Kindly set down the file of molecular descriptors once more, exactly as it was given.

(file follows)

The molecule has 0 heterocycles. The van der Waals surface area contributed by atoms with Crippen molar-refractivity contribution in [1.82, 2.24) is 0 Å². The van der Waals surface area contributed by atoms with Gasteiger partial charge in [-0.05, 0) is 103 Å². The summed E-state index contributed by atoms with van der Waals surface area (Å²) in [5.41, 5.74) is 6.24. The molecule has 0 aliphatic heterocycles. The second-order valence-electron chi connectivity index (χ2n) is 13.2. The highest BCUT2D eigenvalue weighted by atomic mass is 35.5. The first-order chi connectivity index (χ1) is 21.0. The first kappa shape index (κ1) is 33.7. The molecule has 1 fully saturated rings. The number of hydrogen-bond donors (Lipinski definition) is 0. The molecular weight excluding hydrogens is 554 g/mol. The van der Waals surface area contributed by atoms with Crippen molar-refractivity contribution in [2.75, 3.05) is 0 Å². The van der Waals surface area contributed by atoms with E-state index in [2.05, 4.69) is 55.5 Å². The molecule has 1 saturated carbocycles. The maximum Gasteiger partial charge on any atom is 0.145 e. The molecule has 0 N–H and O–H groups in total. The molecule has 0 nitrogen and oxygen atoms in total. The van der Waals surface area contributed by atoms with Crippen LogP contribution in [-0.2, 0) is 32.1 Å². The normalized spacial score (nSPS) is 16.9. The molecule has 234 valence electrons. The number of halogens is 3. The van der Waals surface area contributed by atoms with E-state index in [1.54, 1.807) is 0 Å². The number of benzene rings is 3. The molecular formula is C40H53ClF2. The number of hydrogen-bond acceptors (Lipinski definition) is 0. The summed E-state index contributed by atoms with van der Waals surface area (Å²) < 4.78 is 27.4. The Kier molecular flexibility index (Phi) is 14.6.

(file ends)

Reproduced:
The molecule has 0 heterocycles. The van der Waals surface area contributed by atoms with Crippen molar-refractivity contribution in [1.82, 2.24) is 0 Å². The van der Waals surface area contributed by atoms with Gasteiger partial charge in [-0.05, 0) is 103 Å². The summed E-state index contributed by atoms with van der Waals surface area (Å²) in [5.41, 5.74) is 6.24. The molecule has 0 aliphatic heterocycles. The second-order valence-electron chi connectivity index (χ2n) is 13.2. The highest BCUT2D eigenvalue weighted by atomic mass is 35.5. The first-order chi connectivity index (χ1) is 21.0. The first kappa shape index (κ1) is 33.7. The molecule has 1 fully saturated rings. The number of hydrogen-bond donors (Lipinski definition) is 0. The molecular weight excluding hydrogens is 554 g/mol. The van der Waals surface area contributed by atoms with Crippen molar-refractivity contribution in [2.75, 3.05) is 0 Å². The van der Waals surface area contributed by atoms with E-state index in [2.05, 4.69) is 55.5 Å². The molecule has 1 saturated carbocycles. The maximum Gasteiger partial charge on any atom is 0.145 e. The molecule has 0 N–H and O–H groups in total. The molecule has 0 nitrogen and oxygen atoms in total. The van der Waals surface area contributed by atoms with Crippen LogP contribution in [-0.2, 0) is 32.1 Å². The normalized spacial score (nSPS) is 16.9. The molecule has 234 valence electrons. The number of halogens is 3. The van der Waals surface area contributed by atoms with E-state index in [1.54, 1.807) is 0 Å². The number of benzene rings is 3. The molecular formula is C40H53ClF2. The number of hydrogen-bond acceptors (Lipinski definition) is 0. The summed E-state index contributed by atoms with van der Waals surface area (Å²) < 4.78 is 27.4. The Kier molecular flexibility index (Phi) is 14.6.